Don't Just Sit There, Defend STW

By Zirkle, Chris | Techniques, September 1999 | Go to article overview

Don't Just Sit There, Defend STW


Zirkle, Chris, Techniques


Critics blast STW for asking students to make choices and then blame it again for not allowing students to make choices. Perhaps we are partly to blame for not making the goals and objectives clear.

I am getting a bit irritated with all the recent criticism leveled at school-to-work. The legislation is slated to sunset in 2001. That was always the plan, and states and schools always knew that they would have to sustain school-to-work initiatives without federal help after that. But what I am more concerned with is what I have been reading about STW. Some critics have characterized STW as a direct threat to student privacy, devoid of academic content. They say STW chills educational opportunity and kills youthful dreams.

The latest report I've come across (the one that pushed me over the edge and inspired me to write this column) is the Thomas B. Fordham Foundation's New Directions: Federal Education Policy in the Twenty-First Century, edited by Marci Kanstoroom and Chester E. Finn Jr. The section entitled "School-to-Work: Right Problem, Wrong Solution" is an unfair potshot at STW, with very few facts and a lot of innuendo.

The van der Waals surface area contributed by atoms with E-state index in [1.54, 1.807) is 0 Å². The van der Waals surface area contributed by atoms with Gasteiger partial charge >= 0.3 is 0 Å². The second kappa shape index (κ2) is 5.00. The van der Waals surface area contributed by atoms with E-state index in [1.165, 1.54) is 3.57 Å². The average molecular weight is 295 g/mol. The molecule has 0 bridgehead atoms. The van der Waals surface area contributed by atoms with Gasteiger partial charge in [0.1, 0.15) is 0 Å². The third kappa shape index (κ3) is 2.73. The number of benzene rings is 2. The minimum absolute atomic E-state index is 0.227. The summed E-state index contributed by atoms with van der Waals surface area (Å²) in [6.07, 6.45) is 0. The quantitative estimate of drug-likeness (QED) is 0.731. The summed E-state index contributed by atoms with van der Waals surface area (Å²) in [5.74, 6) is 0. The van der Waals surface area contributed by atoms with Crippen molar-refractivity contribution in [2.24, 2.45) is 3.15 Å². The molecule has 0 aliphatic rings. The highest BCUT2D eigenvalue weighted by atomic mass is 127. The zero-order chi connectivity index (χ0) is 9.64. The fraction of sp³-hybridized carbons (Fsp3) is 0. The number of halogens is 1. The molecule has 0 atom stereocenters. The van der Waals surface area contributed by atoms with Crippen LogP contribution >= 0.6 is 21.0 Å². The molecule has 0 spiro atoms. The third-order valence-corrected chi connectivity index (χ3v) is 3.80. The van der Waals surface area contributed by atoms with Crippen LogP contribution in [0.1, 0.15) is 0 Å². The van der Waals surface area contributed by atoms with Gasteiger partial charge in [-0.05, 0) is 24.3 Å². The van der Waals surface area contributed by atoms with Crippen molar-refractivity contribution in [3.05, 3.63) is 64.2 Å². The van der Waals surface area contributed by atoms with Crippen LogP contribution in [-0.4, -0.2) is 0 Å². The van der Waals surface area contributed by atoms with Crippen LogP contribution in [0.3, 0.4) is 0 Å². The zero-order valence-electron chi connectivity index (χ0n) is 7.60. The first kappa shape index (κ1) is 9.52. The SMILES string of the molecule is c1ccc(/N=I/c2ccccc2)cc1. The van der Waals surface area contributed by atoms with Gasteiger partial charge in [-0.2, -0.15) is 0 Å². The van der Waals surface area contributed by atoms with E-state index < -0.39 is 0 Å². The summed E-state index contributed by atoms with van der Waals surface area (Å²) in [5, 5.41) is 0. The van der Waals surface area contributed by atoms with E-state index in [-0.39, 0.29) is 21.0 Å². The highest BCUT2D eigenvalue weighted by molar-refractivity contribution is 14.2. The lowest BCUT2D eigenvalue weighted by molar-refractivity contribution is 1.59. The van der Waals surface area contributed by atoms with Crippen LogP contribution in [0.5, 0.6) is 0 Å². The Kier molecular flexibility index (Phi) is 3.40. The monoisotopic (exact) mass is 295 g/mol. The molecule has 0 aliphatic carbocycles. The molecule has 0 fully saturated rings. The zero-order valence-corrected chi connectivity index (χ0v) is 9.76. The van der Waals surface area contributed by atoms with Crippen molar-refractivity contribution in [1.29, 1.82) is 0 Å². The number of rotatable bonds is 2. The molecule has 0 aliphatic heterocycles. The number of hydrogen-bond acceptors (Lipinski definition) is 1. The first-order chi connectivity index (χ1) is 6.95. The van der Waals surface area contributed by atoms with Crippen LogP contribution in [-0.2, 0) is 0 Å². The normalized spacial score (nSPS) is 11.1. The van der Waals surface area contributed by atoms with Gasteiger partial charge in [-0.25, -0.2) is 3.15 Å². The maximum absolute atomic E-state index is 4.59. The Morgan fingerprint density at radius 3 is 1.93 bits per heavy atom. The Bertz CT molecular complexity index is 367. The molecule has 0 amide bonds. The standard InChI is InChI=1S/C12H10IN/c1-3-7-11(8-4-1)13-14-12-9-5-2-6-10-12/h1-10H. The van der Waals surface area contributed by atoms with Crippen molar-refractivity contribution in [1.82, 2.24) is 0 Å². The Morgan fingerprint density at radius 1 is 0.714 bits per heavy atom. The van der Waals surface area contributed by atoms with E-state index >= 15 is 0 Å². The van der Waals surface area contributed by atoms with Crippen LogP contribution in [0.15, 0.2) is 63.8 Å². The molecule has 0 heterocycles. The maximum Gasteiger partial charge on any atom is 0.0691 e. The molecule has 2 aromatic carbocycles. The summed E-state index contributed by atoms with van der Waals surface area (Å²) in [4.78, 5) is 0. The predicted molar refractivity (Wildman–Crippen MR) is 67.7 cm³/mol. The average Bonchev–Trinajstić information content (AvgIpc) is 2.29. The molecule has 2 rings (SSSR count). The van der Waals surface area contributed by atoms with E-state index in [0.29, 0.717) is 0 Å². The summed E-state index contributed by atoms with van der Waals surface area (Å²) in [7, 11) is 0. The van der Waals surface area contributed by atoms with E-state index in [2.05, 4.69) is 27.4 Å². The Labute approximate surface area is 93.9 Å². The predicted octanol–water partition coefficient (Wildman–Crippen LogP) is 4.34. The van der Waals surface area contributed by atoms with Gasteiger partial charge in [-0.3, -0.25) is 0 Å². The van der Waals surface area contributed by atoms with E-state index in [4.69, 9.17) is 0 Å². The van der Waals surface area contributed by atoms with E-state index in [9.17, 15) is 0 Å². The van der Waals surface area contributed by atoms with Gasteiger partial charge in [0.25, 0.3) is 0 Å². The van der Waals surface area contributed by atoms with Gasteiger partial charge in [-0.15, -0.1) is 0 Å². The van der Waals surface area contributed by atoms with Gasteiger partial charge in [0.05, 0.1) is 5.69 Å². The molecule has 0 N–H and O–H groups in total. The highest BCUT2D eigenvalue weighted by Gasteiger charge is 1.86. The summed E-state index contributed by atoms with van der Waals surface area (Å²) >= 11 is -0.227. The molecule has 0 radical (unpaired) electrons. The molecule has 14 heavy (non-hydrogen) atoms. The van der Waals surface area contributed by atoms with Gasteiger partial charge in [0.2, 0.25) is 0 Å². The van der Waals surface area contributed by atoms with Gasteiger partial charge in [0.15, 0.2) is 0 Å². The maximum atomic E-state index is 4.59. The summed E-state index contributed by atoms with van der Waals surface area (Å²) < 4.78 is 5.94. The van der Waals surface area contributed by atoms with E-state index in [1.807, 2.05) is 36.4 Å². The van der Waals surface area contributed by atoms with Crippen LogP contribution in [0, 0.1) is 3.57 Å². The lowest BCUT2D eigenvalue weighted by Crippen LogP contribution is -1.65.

For starters, the Fordham report says that STW was "designed for students likely to drop out of school altogether." I don't remember that being the primary reason why STW was created. I was under the impression the country wanted to seek better ways to help young people transition from school to the workplace, help business and industry partner with schools and help students develop career awareness.

At several points in the document, references are made to STW contributing to the "dumbing down" of the curriculum and taking valuable time away from academics. In my experience as a school administrator and college faculty member, states have been increasing the number of academic courses required for graduation since the STW legislation went into effect five years ago. More states also have started implementing academic exit tests. I don't think any teacher, principal or school district has had the time to dumb down its curriculum. What's more, the article provides no evidence of curriculum that has suffered in this way.

The report also criticizes how states have implemented career clusters as part of STW. Patricia McLeod, assistant superintendent of curriculum and instruction in Middletown, N. …

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